In-fact, this objective is part of every hospital up and down this country. Along with this, the Private Finance Initative called PFI’s was introduced by the last labour government and its impact have made the present situation even worse. PFI’s are loans to hospitals to rebuild, improve and to makeover old hospitals into shiny, spanking new ones. However, many of us will know the outcomes of hospitals struggling to pay off these loans. They have been left with huge debts and deficits.

Then, on top of that, we have fines if certain targets are not met. If a patient goes over a four hour waiting time to be discharged from the Accident Emergency Department to a ward, transferred to another unit or sent home, the hospital is fined. If an ambulance does not deliver and dispatch a patient in a certain time span, it is fined. This is all supposed to be about improvements in performance, get the stick of financial punishment out, and somehow magically results will be produced forthwith. But what has happened? As wards shrink in size, as hospitals slash inpatients beds and staff to save money, there results in a chaotic rush of bed juggling, and the frantic efforts to free up beds against fewer manpower resources. If a patient is discharged and then that patient is what we would term a “bouncer”, that is to say they are re-admitted within a certain time frame,the hospital gets… you guessed it, a fine!

How are hospitals suppose to stay on track budget wise if all they are threatened with is fines? This is government policy now and it is doing nothing to help patients with their care.Infact, this only creates more pressure to treat a patient as a price tag, a unit, a juggling ball on a bed; and leads to what we have heard about bed moving in the middle of the night, against the tide of complaints of sleep deprived patients on wards. It’s like musical beds. Patients become little more than another stat to be got through the system as quick as possible. Now we have jobs purely for bed managers and early discharge assessors and the term, the “bed- blocker” comes to my mind. This is when someone is stuck in the system with no outlying community bed to go to ( because they have been either cut or closed) but they can’t go home either.

Never has the pressure for beds and timed targets been so great as it is now; with increased population, sicker older people, increased expectations of the population to be seen and treated and the changes in GP’s out of hours care. Literally hospitals are fit to bust…..

I leave you with a question. How can these government-led poliices be conducive to quality total patient care? And the nurses, as well as other NHS staff, are caught right in the middle of it. I tell you something: it makes for a hell of a lot of stress. It does nothing to help health-care professionals, with their own mental health, who are suppose to be angels or compassion, care and tranquillity, when really they are tearing their hair out, to give this essence of care that is talked about….

Tomorrow: An example of the crazy burden of data collection and why ultimately I left NHS Nursing.

Posted in Change, Debate, Government, Health, History, Ideas, Modern society, Politics, Skills, Thoughts

The Role of the Qualified Nurse. Past and present

When I qualified I remember what was then called ” task-orientation.” We started in bay one and went, in two teams, up and down the ward with our care and our trolleys. With aprons on, we washed and turned, fed and hydrated our patients. Every chart was filled in, everyone seen, mobilised, toileted. Dressings were done,medication was given and when that was finished we went off to separate breaks ( one team at a time) and then came back and started it all over again.The ward sisters -there were two of them had an eye on everything. Nothing was missed and woe betide you if it was missed. The ward sister was the heart and the nucleus of everything. Doctors went to her, everyone went to her. She often took the phone calls. She managed everything. I was lucky as I was on a strict but excellent ward in terms of care. There was no shortages of nurses wanting to work on this ward.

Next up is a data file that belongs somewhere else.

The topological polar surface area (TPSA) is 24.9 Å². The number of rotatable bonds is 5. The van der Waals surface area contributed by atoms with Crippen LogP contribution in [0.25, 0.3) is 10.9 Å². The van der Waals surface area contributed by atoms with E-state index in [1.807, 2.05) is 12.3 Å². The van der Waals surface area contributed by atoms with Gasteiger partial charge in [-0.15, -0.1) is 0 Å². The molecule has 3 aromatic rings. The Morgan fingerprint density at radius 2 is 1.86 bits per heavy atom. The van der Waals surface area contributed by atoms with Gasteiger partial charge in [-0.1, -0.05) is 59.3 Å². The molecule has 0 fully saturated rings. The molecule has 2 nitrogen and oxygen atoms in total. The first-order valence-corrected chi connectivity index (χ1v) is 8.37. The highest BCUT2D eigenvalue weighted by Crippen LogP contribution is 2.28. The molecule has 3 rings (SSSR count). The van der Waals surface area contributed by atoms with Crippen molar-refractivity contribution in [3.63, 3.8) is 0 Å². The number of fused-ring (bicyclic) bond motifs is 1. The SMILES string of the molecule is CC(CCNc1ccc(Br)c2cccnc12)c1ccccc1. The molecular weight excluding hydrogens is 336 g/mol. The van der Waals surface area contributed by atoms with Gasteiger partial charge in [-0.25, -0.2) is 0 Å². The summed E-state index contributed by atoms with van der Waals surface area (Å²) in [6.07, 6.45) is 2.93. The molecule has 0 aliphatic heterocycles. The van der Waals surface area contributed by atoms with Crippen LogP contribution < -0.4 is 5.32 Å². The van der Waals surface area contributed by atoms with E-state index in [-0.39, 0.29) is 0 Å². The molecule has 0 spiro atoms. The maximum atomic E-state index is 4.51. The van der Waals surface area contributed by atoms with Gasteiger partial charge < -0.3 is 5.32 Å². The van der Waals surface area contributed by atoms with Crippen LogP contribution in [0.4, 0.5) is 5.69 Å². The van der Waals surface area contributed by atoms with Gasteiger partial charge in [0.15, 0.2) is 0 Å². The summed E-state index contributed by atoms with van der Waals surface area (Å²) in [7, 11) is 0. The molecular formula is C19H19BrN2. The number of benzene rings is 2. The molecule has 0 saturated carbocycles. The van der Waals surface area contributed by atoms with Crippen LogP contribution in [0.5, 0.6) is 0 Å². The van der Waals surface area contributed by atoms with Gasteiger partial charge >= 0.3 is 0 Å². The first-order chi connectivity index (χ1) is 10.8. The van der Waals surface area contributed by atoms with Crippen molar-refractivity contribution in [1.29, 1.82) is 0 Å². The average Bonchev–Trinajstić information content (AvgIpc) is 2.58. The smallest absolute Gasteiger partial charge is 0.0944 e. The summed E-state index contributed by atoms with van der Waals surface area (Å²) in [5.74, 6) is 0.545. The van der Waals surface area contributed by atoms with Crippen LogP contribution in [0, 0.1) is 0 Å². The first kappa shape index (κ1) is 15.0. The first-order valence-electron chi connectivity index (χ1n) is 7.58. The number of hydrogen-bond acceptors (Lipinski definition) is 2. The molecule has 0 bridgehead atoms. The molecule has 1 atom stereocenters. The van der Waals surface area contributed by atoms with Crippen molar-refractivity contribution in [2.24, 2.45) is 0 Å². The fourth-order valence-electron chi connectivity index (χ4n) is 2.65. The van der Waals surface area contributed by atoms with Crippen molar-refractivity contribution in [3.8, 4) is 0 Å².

However, task orientation was criticised. It was not giving personalised, individual care. People were not a set of tasks but with unique and differing needs. The regular “Kardex”, as it was called then, of writing up the care was changed. Up to this point it had been short and concise. An idea from America came to our NHS,it was shaped on the Roper’s Model of Care:it was called the Nursing Process. This was the first of the mountain of paper that emerged.It meant that all patients had to have an individual care plans for every activity of living. These were first hand written and then when I left nursing they were typed photocopies and had become little more than tick-boxes, another task in my opinion.

Then something else happened which changed our role. Doctors were working sometimes 80 hrs a week, being on call etc and this was rightly considered too much, something had to be done. With this concern came an increase in technological advances in care. Patients who might have died now lived with advancing medicines, diagnosis and procedures. Slowly, the nurse practitioner would be born out of all of this. However, in the mean time sisters were becoming bleep holders, budget holders and bed managers. Staff nurses became clinical shift leaders and I was told to take my apron off and start running the ward instead. There were still qualified nurses and nursing auxilaries doing the care, but what was once undertaken in a higher dependency unit was now becoming mainstream on the wards. This was very marked for me when I returned to acute nursing after working for four years in elderly care rehabilitation. The work load even by then was becoming more stressful.